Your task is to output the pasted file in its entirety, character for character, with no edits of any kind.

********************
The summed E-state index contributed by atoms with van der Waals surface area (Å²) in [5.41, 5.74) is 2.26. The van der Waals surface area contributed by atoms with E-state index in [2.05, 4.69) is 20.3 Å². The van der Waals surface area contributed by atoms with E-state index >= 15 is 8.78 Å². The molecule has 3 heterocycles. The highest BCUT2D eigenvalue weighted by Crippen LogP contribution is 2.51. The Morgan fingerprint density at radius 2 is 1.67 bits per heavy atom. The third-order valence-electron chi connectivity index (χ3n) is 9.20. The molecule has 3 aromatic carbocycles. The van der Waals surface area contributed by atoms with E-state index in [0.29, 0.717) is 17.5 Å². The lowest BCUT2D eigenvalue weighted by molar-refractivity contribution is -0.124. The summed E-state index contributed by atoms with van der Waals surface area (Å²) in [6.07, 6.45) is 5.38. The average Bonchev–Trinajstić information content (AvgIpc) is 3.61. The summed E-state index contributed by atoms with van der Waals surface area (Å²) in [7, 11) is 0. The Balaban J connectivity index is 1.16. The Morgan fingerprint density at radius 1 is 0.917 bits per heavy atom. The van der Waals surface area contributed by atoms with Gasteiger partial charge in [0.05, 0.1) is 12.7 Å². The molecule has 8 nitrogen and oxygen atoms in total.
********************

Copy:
The summed E-state index contributed by atoms with van der Waals surface area (Å²) in [5.41, 5.74) is 2.26. The van der Waals surface area contributed by atoms with E-state index in [2.05, 4.69) is 20.3 Å². The van der Waals surface area contributed by atoms with E-state index >= 15 is 8.78 Å². The molecule has 3 heterocycles. The highest BCUT2D eigenvalue weighted by Crippen LogP contribution is 2.51. The Morgan fingerprint density at radius 2 is 1.67 bits per heavy atom. The third-order valence-electron chi connectivity index (χ3n) is 9.20. The molecule has 3 aromatic carbocycles. The van der Waals surface area contributed by atoms with E-state index in [0.29, 0.717) is 17.5 Å². The lowest BCUT2D eigenvalue weighted by molar-refractivity contribution is -0.124. The summed E-state index contributed by atoms with van der Waals surface area (Å²) in [6.07, 6.45) is 5.38. The average Bonchev–Trinajstić information content (AvgIpc) is 3.61. The summed E-state index contributed by atoms with van der Waals surface area (Å²) in [7, 11) is 0. The Balaban J connectivity index is 1.16. The Morgan fingerprint density at radius 1 is 0.917 bits per heavy atom. The van der Waals surface area contributed by atoms with Gasteiger partial charge in [0.05, 0.1) is 12.7 Å². The molecule has 8 nitrogen and oxygen atoms in total.